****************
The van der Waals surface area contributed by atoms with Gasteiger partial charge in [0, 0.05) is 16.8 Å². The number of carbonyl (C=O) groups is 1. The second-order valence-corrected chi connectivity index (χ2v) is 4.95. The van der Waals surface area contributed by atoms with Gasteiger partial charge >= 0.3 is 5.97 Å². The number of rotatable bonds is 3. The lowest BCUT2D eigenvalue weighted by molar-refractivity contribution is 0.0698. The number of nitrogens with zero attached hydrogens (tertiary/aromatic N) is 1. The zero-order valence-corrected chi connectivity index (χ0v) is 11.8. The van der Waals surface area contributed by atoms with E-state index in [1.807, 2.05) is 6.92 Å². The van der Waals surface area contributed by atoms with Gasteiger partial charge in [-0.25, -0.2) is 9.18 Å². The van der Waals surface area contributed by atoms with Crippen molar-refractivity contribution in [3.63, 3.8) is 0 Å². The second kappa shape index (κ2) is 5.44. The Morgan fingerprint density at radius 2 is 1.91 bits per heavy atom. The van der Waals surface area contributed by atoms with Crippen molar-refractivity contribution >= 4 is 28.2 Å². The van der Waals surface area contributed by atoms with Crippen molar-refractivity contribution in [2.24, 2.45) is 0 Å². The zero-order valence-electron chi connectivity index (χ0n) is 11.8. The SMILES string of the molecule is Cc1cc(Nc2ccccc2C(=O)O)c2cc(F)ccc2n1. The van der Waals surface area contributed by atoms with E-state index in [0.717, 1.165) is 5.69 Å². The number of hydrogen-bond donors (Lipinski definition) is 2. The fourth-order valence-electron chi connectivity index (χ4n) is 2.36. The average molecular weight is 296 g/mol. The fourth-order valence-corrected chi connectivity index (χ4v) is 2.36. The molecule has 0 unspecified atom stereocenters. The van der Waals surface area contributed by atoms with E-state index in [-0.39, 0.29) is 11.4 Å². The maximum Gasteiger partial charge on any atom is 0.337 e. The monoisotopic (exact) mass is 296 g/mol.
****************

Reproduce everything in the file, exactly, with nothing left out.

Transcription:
The van der Waals surface area contributed by atoms with Gasteiger partial charge in [0, 0.05) is 16.8 Å². The number of carbonyl (C=O) groups is 1. The second-order valence-corrected chi connectivity index (χ2v) is 4.95. The van der Waals surface area contributed by atoms with Gasteiger partial charge >= 0.3 is 5.97 Å². The number of rotatable bonds is 3. The lowest BCUT2D eigenvalue weighted by molar-refractivity contribution is 0.0698. The number of nitrogens with zero attached hydrogens (tertiary/aromatic N) is 1. The zero-order valence-corrected chi connectivity index (χ0v) is 11.8. The van der Waals surface area contributed by atoms with E-state index in [1.807, 2.05) is 6.92 Å². The van der Waals surface area contributed by atoms with Gasteiger partial charge in [-0.25, -0.2) is 9.18 Å². The van der Waals surface area contributed by atoms with Crippen molar-refractivity contribution in [3.63, 3.8) is 0 Å². The second kappa shape index (κ2) is 5.44. The Morgan fingerprint density at radius 2 is 1.91 bits per heavy atom. The van der Waals surface area contributed by atoms with Crippen molar-refractivity contribution >= 4 is 28.2 Å². The van der Waals surface area contributed by atoms with Crippen molar-refractivity contribution in [2.24, 2.45) is 0 Å². The zero-order valence-electron chi connectivity index (χ0n) is 11.8. The SMILES string of the molecule is Cc1cc(Nc2ccccc2C(=O)O)c2cc(F)ccc2n1. The van der Waals surface area contributed by atoms with E-state index in [0.717, 1.165) is 5.69 Å². The number of hydrogen-bond donors (Lipinski definition) is 2. The fourth-order valence-electron chi connectivity index (χ4n) is 2.36. The average molecular weight is 296 g/mol. The fourth-order valence-corrected chi connectivity index (χ4v) is 2.36. The molecule has 0 unspecified atom stereocenters. The van der Waals surface area contributed by atoms with E-state index in [-0.39, 0.29) is 11.4 Å². The maximum Gasteiger partial charge on any atom is 0.337 e. The monoisotopic (exact) mass is 296 g/mol.